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Craig B. Stevens, Seth Adamson, Deborah L. Stenkamp; Retinal Abnormalities in a Zebrafish Mutant Lacking Retinal and Hyaloid Vasculature. Invest. Ophthalmol. Vis. Sci. 2012;53(14):3960.
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Human retinal disorders are often associated with cardiovascular abnormalities or risk profiles. Interestingly, many genetic and pharmacological zebrafish models for retinal dysgenesis also display cardiovascular defects, raising questions about the role of the embryonic vascular supply to the eye in supporting or regulating retinal development. In the present study, we examine embryonic retinal development in cloche mutant zebrafish embryos, which fail to develop hematopoietic, endothelial and endocardial cells. We test the hypotheses that the cloche locus is required for embryonic development of the hyaloid and retinal vasculature, as well as for that of the neural retina.
Eyes, retinas, and retinal and hyaloid vasculature of cloche (m39) mutants and their wild-type siblings were examined using histological techniques, in situ hybridization, and morphometric methods. Some embryos were treated with retinoic acid (RA) in rescue experiments.
Cloche mutants failed to develop hyaloid and retinal vasculature. As compared to their wild-type siblings, cloche mutants became microphthalmic and displayed significant defects in histology of the neural retina and in rod and cone photoreceptor cell differentiation. Defects in rod, but not cone differentiation were partially rescued by RA treatment. A search for possible causes of retinal differentiation defects revealed that retinal transcription factors essential for retinal development were expressed in cloche mutants, although the patterns of expression of NeuroD and pax6 were abnormal. Expression of Hsp27, a marker of cell stress, was observed in embryonic cloche retinas but not in wild-type siblings.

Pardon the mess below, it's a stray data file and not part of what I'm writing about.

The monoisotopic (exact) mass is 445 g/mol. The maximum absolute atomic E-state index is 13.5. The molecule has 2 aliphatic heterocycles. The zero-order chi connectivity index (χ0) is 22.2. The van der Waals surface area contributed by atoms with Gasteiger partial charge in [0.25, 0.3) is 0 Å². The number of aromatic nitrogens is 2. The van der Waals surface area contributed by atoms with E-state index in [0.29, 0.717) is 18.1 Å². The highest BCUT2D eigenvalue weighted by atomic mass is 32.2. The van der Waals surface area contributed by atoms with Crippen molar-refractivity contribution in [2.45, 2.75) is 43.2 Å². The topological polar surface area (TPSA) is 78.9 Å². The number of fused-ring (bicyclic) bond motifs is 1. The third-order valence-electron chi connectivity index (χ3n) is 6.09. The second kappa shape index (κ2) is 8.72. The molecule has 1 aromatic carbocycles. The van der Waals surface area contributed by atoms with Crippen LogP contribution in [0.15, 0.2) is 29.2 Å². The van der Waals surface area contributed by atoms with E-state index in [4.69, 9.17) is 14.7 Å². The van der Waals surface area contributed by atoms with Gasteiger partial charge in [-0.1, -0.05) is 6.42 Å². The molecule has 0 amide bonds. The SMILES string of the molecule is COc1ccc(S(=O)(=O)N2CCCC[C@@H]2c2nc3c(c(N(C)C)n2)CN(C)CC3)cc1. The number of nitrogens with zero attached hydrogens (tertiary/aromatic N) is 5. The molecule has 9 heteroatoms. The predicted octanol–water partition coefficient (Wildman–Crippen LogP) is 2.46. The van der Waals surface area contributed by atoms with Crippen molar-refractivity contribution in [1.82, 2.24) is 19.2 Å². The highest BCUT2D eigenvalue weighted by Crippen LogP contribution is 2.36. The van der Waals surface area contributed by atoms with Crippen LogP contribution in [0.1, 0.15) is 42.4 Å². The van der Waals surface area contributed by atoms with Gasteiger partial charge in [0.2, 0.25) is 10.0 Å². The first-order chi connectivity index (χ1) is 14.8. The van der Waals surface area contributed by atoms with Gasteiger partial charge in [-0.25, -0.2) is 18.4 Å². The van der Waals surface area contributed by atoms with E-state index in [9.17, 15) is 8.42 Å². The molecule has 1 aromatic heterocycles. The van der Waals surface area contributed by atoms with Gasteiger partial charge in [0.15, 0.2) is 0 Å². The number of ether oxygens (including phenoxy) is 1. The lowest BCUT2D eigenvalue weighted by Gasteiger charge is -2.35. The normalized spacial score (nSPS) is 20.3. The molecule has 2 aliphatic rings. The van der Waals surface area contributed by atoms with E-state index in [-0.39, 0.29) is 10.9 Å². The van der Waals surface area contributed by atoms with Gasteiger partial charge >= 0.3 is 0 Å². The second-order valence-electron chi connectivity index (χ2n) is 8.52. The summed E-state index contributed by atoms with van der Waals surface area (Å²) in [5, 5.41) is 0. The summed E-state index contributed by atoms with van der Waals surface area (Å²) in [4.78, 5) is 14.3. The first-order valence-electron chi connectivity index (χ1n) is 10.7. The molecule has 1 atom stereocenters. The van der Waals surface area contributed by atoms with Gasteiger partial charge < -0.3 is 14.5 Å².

The cloche locus is essential for normal retinal development, and for development of the hyaloid and retinal vasculature. Defects in rod development related to the absence of cloche function can be partially rescued by RA treatment. One explanation for these results is that early hyaloid and retinal vasculature provides factors required for normal retinal development. Alternatively, genes altered by the genomic deletion in cloche, may play specific, novel, roles in retinal development. Blastomere transplant experiments are underway to test for tissue-autonomous vs. non tissue-autonomous roles of the cloche locus.
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